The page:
Snake Bites in Your Dog


Boxer outside viewing blue sky

Snakebites are relatively common in dogs, and it’s important to understand that those bites can sometimes be fatal. Dogs love to explore their surroundings, and a colorful snake or rattling tail isn’t necessarily going to deter them. Oregon is home to two subspecies of the western rattlesnake, the state's only venomous snake. One is found in southwestern Oregon, parts of the Willamette Valley, and in the Columbia Plateau. The other is found in south central and southeastern Oregon. 

Rattlesnakes are a type of pit viper, and their venom contains toxic components that cause local and systemic effects that may include tissue and blood vessel damage, red blood cell destruction, bleeding or clotting disorders, and neurologic defects. A rattlesnake bite is often fatal, but if you can get your pup to a vet as soon as possible, there’s a good chance it can survive.

While rattlesnakes may be the state's only venomous snake, non-venomous snake bites can cause infection and are something to keep a close eye on.

Signs of a Snake Bite 

Snake bites are not always easy to spot, especially if your dog has thick fur that can hide puncture wounds. Furthermore, puncture wounds are not always visible if there is rapid swelling or the snake was on the smaller side. With rattlesnake bites you can often spot bleeding and swelling right away, especially if your dog was bitten more than once. 

The initial sign of a rattlesnake bite is significant swelling, which is due to tissue destruction. Additional signs that may develop immediately or after several hours include: 

  • Bruising and skin discoloration 
  • Bleeding at the site
  • Pain at the site 
  • Sudden weakness
  • Excessive panting and drooling
  • Immediate swelling that progresses over several hours 
  • Muscle tremors, twitching, or shaking
  • Shock
  • Collapse
  • Seizures
  • Dilated pupils
  • Diarrhea
  • Vomiting
  • Bloody urine
  • Paralysis 
  • Slow breathing 

In dogs bitten by a non-venomous snake, some swelling and bruising around the bite are the most common signs.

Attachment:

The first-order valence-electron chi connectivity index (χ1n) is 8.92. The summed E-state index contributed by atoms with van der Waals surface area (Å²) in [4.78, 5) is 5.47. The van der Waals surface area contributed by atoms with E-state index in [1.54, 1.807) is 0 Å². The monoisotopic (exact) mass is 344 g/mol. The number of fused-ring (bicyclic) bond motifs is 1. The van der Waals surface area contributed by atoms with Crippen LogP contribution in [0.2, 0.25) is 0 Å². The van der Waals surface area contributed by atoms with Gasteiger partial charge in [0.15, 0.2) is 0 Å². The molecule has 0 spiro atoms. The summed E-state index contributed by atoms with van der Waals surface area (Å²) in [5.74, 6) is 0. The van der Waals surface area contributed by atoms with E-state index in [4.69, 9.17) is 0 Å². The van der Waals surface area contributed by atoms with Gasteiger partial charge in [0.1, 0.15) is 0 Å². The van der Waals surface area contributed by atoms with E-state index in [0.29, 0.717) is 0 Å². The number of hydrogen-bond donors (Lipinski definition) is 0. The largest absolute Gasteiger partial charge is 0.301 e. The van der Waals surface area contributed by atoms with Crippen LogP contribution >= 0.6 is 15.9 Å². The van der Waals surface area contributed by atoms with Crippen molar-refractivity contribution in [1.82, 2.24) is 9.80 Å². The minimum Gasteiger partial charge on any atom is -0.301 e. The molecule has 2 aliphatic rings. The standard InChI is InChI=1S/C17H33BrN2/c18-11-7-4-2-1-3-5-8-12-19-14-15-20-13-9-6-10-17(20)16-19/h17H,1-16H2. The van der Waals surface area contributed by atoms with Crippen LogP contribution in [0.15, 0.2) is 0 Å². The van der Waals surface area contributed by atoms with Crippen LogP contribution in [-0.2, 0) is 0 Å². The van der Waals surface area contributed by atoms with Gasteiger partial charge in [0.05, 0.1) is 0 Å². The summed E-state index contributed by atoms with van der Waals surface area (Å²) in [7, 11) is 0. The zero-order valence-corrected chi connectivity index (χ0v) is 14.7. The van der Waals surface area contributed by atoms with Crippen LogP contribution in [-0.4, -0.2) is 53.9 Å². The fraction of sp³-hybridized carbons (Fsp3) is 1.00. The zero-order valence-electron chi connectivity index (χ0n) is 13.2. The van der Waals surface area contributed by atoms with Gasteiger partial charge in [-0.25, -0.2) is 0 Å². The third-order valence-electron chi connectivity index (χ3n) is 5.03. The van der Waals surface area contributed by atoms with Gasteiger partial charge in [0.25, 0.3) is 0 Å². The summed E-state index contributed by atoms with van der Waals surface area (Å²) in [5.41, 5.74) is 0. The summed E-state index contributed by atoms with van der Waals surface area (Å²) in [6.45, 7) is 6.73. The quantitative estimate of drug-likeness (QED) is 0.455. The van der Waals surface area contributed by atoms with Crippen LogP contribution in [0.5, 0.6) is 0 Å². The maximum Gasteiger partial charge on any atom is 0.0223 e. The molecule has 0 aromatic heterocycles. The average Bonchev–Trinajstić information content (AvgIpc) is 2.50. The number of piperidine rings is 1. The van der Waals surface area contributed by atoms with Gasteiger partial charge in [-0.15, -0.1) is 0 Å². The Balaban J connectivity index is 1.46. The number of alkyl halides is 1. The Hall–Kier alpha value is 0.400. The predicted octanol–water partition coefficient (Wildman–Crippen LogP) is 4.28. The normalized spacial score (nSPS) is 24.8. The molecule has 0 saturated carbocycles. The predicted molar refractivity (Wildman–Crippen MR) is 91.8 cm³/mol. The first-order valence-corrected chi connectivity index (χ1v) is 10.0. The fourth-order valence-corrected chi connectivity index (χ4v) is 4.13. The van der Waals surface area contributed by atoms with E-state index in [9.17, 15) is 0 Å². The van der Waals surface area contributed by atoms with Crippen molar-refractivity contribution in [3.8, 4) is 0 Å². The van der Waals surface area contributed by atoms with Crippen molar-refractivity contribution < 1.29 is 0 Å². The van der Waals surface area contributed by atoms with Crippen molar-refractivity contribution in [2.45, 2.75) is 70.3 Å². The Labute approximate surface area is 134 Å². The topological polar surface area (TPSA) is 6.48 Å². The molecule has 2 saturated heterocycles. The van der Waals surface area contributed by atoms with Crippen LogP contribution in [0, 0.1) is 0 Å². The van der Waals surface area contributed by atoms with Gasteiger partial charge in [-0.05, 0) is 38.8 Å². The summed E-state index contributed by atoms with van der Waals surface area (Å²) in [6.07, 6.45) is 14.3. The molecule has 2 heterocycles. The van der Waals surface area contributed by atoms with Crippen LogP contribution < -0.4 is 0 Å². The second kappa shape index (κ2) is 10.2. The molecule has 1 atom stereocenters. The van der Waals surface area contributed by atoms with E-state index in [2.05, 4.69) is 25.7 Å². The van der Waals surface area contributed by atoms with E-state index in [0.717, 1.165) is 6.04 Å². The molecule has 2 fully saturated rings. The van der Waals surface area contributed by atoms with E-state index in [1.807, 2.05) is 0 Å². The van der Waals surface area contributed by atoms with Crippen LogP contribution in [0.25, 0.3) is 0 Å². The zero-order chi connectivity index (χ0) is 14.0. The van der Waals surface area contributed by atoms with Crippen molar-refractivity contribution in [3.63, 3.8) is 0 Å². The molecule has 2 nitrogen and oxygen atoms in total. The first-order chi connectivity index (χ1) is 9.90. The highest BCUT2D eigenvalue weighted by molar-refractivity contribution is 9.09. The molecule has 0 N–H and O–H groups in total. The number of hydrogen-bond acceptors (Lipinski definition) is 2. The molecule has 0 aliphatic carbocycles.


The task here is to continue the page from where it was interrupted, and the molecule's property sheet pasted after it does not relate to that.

Dog on vet table

What To Do

Try to stay calm. If you can, try to identify whether the snake was venomous or nonvenomous without putting yourself in danger. Some antivenin is specific to the type of snake, so the more information you have, the better.

Inspect your dog and watch for any of the symptoms listed above. If you notice any of those symptoms, take your dog to an emergency pet clinic right away. If you have cell service, try calling the clinic so they can talk you through the situation and get ready for your arrival.

Carry your dog if you can -- walking or running will make its heart pump faster and speed up the circulation of venom. Try to keep the bitten area at or below the level of your dog’s heart.

Keep your pet calm and warm on the journey to the clinic.

What NOT To Do 

  • Do not try to give your dog any medications, such as Benadryl, without consulting your veterinarian. 
  • Do not try to create a tourniquet on the affected part of your dog’s body. 
  • Do not attempt to suck the venom out.
  • Do not attempt to make an “X” cut around the bitten area.
  • Do not try to use a Snake Bite Kit or Extractor Pump (this may do more harm than good).
  • Do not apply ice to the bite area. 
  • Do not rub any substances into the snake bite. 
  • Do not allow your pet to move around.
  • Do not attempt to capture the snake.

What’s the Treatment for Snake Bites?

Antivenom is the only proven treatment against pit viper bites. The earlier it’s administered, the more effective it is. Your vet will also run blood tests to monitor your dog’s platelet count as well as clotting. IV fluid support, pain management, antibiotics, and wound monitoring are also required for the best outcome. 

If your pup was bitten by a non-venomous snake, the bite will be treated as a puncture wound with wound cleaning, antibiotics, antihistamines, and anti-inflammatory medication.

Tips for Snake Bite Prevention

Outside Dog

There are things you can do to significantly reduce the chance of your dog being bitten by a snake. 

  • Keep your dog on leash to keep it from going off-path or exploring holes, high grass, logs, rocky outcrops, and other areas snakes like to rest or hide. 
  • Stay on open paths while hiking. 
  • Keep an ear out for rattling.
  • If you see a snake, slowly back away and leave it alone. 

Remember, snakes are scared of you, too, and will take the first opportunity they can to get away! They only bite as a last resort.

 

 

Sources:

https://www.merckvetmanual.com/special-pet-topics/poisoning/snakebite

https://www.oregonlive.com/trending/2016/06/oregon_dangerous_animals_summe.html

https://thebark.com/content/rattlesnake-bites-dog

https://pets.webmd.com/snake-bite-on-a-dog

https://vcahospitals.com/know-your-pet/snakebite-envenomization